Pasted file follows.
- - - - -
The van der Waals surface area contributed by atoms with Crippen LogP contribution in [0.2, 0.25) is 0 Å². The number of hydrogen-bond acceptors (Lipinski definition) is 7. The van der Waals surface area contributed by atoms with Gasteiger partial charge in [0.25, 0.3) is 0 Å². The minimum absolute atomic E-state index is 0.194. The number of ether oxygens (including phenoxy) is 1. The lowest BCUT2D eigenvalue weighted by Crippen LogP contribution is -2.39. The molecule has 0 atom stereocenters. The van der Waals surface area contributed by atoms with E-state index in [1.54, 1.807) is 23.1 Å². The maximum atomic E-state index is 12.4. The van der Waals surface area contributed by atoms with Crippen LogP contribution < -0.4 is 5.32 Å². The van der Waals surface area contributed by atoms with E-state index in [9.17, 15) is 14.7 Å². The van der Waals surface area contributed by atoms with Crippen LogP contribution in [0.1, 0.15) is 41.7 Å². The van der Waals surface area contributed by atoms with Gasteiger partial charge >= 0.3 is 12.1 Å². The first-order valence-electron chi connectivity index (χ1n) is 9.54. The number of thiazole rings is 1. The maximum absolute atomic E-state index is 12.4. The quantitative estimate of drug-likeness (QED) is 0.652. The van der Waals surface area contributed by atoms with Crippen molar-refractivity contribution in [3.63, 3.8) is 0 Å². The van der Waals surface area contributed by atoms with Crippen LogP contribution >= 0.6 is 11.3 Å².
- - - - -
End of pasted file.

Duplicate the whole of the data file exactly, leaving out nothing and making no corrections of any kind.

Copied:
The van der Waals surface area contributed by atoms with Crippen LogP contribution in [0.2, 0.25) is 0 Å². The number of hydrogen-bond acceptors (Lipinski definition) is 7. The van der Waals surface area contributed by atoms with Gasteiger partial charge in [0.25, 0.3) is 0 Å². The minimum absolute atomic E-state index is 0.194. The number of ether oxygens (including phenoxy) is 1. The lowest BCUT2D eigenvalue weighted by Crippen LogP contribution is -2.39. The molecule has 0 atom stereocenters. The van der Waals surface area contributed by atoms with E-state index in [1.54, 1.807) is 23.1 Å². The maximum atomic E-state index is 12.4. The van der Waals surface area contributed by atoms with Crippen LogP contribution < -0.4 is 5.32 Å². The van der Waals surface area contributed by atoms with E-state index in [9.17, 15) is 14.7 Å². The van der Waals surface area contributed by atoms with Crippen LogP contribution in [0.1, 0.15) is 41.7 Å². The van der Waals surface area contributed by atoms with Gasteiger partial charge >= 0.3 is 12.1 Å². The first-order valence-electron chi connectivity index (χ1n) is 9.54. The number of thiazole rings is 1. The maximum absolute atomic E-state index is 12.4. The quantitative estimate of drug-likeness (QED) is 0.652. The van der Waals surface area contributed by atoms with Crippen molar-refractivity contribution in [3.63, 3.8) is 0 Å². The van der Waals surface area contributed by atoms with Crippen LogP contribution >= 0.6 is 11.3 Å².